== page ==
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I had the edge on them... I knew the extent of my ignorance

Neuberger Berman’s Judith Vale talks to Simona Stankovska about her path from budding mathematician to fund manager.

By Simona Stankovska | Published Aug 20, 2012 | comments

She may have been a risk-taker as a young woman, but as Judith Vale celebrates her 20th year as manager of the $11.6bn (£7.3bn) Neuberger Berman Genesis fund, she says the vehicle’s impeccable performance record has been built through caution and diversification.

The self-taught manager first dreamt of becoming a mathematician after signing up to major in mathematics at Yale University. She says that her unconventional path from there into fund management gave her the edge she needed to deliver a cumulative return of 943.1 per cent since she took over the fund in July 1992 to date (August 13).

This compares very favourably with the 472.8 per cent return from the S&P 500 index of US shares over the same time period.

“In a crazy way, I think that this very non-standard background helped me as an investor because when I got into the industry I knew that I knew nothing, whereas the people who were in my CFA class, who had their MBAs, thought they knew everything but probably knew as little as I did. I had the edge on them because I knew the extent of my ignorance,” she says.

Ms Vale’s path from budding mathematician to fund manager was by no means a straightforward one. After realising that a career in mathematics was not as exciting as she had first thought it might be, the manager later switched to majoring in Russian literature.

The led Ms Vale to Munich in the 1970s, where she critiqued Russian-language news reports for Radio Liberty, then part of Radio Free Europe. The money was good, but Ms Vale was not one to be enticed by the big bucks and, with a desire to travel the world and a penchant for painting, she then took a leap of faith and moved to the Greek island of Hydra to pursue a career as an artist.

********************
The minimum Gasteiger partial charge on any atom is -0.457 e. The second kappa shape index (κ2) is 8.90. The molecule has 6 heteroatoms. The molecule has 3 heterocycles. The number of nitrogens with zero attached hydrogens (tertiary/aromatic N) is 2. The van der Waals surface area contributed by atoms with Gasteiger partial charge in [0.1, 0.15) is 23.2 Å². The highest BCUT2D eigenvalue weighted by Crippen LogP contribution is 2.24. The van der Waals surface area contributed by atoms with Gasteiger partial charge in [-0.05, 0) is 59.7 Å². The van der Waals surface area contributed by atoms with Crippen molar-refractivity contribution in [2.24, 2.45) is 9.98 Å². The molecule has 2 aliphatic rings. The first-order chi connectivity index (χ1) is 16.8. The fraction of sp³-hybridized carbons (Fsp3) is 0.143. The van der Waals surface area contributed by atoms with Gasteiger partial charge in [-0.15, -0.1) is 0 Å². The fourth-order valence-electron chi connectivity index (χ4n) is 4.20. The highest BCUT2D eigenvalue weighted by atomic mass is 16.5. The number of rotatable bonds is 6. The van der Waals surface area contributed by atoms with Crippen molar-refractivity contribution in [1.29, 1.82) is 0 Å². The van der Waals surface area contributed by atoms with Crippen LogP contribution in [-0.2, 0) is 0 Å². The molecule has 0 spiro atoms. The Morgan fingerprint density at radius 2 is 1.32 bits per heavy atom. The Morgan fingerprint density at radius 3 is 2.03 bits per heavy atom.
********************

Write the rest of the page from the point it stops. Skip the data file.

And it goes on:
Looking back, however, Ms Vale realises that the risk of ending up jobless and penniless was huge. She laughs: “When I look back at it, there was no kind of risk management but I wanted a challenge. I wanted change and I wanted excitement.

“I took my savings from my first job and I rented a house in Greece for two years to explore this idea of doing art. I loved drawing and painting, and I had this crazy idea that I could be an artist. Frankly I didn’t do a whole lot of art, but I had a good time and learnt some Greek,” she adds.

From lack of funds to running funds

After running out of money in Greece, Ms Vale finally accepted the inevitable – it was time to return to her native US and get a “proper” job. On her return she met with a fellow graduate who was in the investment business, an old friend who first opened her eyes to the world of finance.

“When I heard what he did it just made sense to me and I thought, I can do this. My only problem was that I had absolutely no training for it,” explains Ms Vale. She attempted to secure a job at her friend’s firm, but admits it didn’t come easily.

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